issue.” The two young men entered their cabriolets, each accompanied by a friend, and drove towards the Bois de Boulogne. Arrived at the appointed place, the seconds wished to arrange the matter. This, however, was very difficult; Jack's adversary required an apology, whilst Jack maintained that he owed him none, unless he himself was either killed or wounded ; for unless this happened he (Jack) would not have been proved wrong. The seconds spent a quarter of an hour in the attempt to effect a reconciliation, but in vain. They then wished to place the antagonists at thirty paces from each other; to this Jack would not consent, observing that the point in question could not be correctly decided if any difference were made between the distance now to be fixed, and the distance at which his antagonist had hit the bull's-eye in the gallery. It was then proposed that a louis should be thrown up, in order to decide who was to shoot first; this Jack declared was totally unnecessary, that the right to the first shot naturally belonged to his adversary; and although the Frenchman was anxious that Jack should take advantage of this one chance, he was firm, and carried his point. The "garçon" of the shootinggallery had followed, and was ready to charge the pistols, which he did with the same measure, the same kind of powder, and the same kind of balls as those used by the Frenchman in the gallery a short time before. The pistols too were the same; this condition alone Jack had imposed as a sine quâ non.
The antagonists, placed at twenty-five paces from each other, received each his pistol; and the seconds retired a few paces, in order to leave the combatants free to fire on one another, according to the stipulated arrangement.
Jack took none of the precautions usual with duellists; he attempted not to shield any part of his body, by position or any other means; but allowed his arms to hang down at his side, and presented his full front to his enemy, who scarcely knew what to make of this extraordinary conduct. He had fought several duels, but it had never been his lot to see such sang-froid in any one of his antagonists; he felt as if bewildered; and Jack's theory occurring to his mind, tended but little to reassure him ; in short, this celebrated shot, who never missed either his man or the bull's-eye of the target, began to doubt his own powers.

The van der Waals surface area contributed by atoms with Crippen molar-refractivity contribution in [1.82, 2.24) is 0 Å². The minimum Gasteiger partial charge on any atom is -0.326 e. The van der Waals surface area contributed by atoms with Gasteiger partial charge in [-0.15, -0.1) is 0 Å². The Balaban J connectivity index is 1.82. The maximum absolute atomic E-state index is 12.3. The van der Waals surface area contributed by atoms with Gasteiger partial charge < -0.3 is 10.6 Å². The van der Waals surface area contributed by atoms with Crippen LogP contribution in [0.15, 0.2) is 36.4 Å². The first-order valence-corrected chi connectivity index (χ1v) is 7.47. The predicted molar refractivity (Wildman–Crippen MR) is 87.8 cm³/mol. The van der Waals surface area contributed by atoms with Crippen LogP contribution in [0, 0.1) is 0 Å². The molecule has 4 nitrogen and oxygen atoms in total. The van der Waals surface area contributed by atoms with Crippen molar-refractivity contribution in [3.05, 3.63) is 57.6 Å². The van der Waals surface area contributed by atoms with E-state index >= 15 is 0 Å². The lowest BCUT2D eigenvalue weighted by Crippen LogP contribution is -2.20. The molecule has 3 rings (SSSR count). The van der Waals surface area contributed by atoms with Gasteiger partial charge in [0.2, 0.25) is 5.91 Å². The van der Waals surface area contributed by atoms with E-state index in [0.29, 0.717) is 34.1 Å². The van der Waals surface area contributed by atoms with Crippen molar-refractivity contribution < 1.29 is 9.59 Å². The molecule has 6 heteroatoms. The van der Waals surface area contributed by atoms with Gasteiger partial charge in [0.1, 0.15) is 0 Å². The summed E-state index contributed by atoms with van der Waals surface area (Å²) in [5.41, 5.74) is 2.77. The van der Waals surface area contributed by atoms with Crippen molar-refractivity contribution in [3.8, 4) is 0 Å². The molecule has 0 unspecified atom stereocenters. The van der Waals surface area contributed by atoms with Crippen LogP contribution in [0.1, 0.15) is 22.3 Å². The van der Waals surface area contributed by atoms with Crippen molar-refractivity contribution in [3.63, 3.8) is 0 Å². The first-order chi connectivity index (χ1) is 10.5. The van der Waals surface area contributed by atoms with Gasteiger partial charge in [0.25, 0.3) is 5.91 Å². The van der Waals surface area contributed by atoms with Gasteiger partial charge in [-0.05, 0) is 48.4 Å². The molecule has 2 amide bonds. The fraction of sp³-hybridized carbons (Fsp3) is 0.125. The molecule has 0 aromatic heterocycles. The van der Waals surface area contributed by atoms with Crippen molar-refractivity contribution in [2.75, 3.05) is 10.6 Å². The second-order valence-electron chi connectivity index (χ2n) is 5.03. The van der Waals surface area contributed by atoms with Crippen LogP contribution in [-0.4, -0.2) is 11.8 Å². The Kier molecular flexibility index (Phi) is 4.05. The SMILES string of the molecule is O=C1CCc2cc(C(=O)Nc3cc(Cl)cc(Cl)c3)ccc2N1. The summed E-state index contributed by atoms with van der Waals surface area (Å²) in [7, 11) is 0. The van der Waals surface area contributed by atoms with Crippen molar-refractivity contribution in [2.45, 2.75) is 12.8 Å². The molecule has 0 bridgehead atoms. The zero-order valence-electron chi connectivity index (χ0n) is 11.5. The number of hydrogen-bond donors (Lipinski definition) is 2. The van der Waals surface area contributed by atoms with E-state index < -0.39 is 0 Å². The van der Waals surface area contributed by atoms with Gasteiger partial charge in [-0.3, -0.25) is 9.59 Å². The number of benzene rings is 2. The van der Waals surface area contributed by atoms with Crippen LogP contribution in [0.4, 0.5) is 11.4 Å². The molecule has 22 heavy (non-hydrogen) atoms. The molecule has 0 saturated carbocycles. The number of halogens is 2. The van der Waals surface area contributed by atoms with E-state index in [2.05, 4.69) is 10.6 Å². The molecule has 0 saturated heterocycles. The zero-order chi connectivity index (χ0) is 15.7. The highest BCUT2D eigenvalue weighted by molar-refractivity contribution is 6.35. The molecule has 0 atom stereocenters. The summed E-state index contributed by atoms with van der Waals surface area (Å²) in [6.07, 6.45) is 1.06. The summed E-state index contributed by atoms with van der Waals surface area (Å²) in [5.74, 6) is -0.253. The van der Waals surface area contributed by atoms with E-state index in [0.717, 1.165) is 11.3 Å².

Twice he raised his pistol, and twice he lowered it again; this was of course contrary to all the laws of duelling; but each time Jack contented himself with saying, “ Take time, monsieur ! take time.” A third time he raised his arm, and feeling ashamed of himself, fired. It was a moment of most painful anxiety to the seconds; but they were soon relieved, for Jack, the instant after the pistol had been fired, turned to the right and to the left, and made a low bow to the two friends, to show that he was not wounded, and then said coolly to his antagonist, "You see, sir, I was right?”
“ You were,” answered the Frenchman; “and now fire, in your turn."
“ Not I,” said Jack, picking up his hat, and handing the pistol to the garçon; what good would it do me to shoot at you ?”
“But, sir," said his adversary, "you have the right, and I cannot permit it to be otherwise; besides, I am anxious to see how
shoot." “Let us understand each other,” said Jack. never said that I would hit
you; I said that you would not hit me. You have not hit I was right; and now there is an end to the matter." And in spite of all the remonstrances and entreaties of the Frenchman,
Jack mounted his cab, and drove off, repeating to his friend, “I told you there was a mighty difference between firing at a doll and firing at a man.” Jack's mind was eased; he had solved his problem, and found that he was not a coward.
THE TALE OF A TOILET. Appointed to be sung as a penalty, without the least hesitation or
a single mistake, by any young gentleman who looks upon dressing for a Christmas party in the light of "a horrid bore."
J. A. STERRY.
And I'll show to the langnid wells their fate;
Of the toil of dressing at Christmas time!
Hurrying, scurrying; home, home;
Rathery, lathery; foam, foam;
Washery, sloshery; pace, pace;
Rubbery, scrubbery; face, face;
Stumble-y, grumble-y; lug, lug;
Smashery, crashery; jug, jug;
sloshery ; rubbery, scrubbery, stumble-y, grumble-y; smashery, crashery;
The tale of a toilet, &c.
Shirts will not please, always a tease;
Rumple-y, crumple-y; no go;
Callery, bawlery; oh! oh!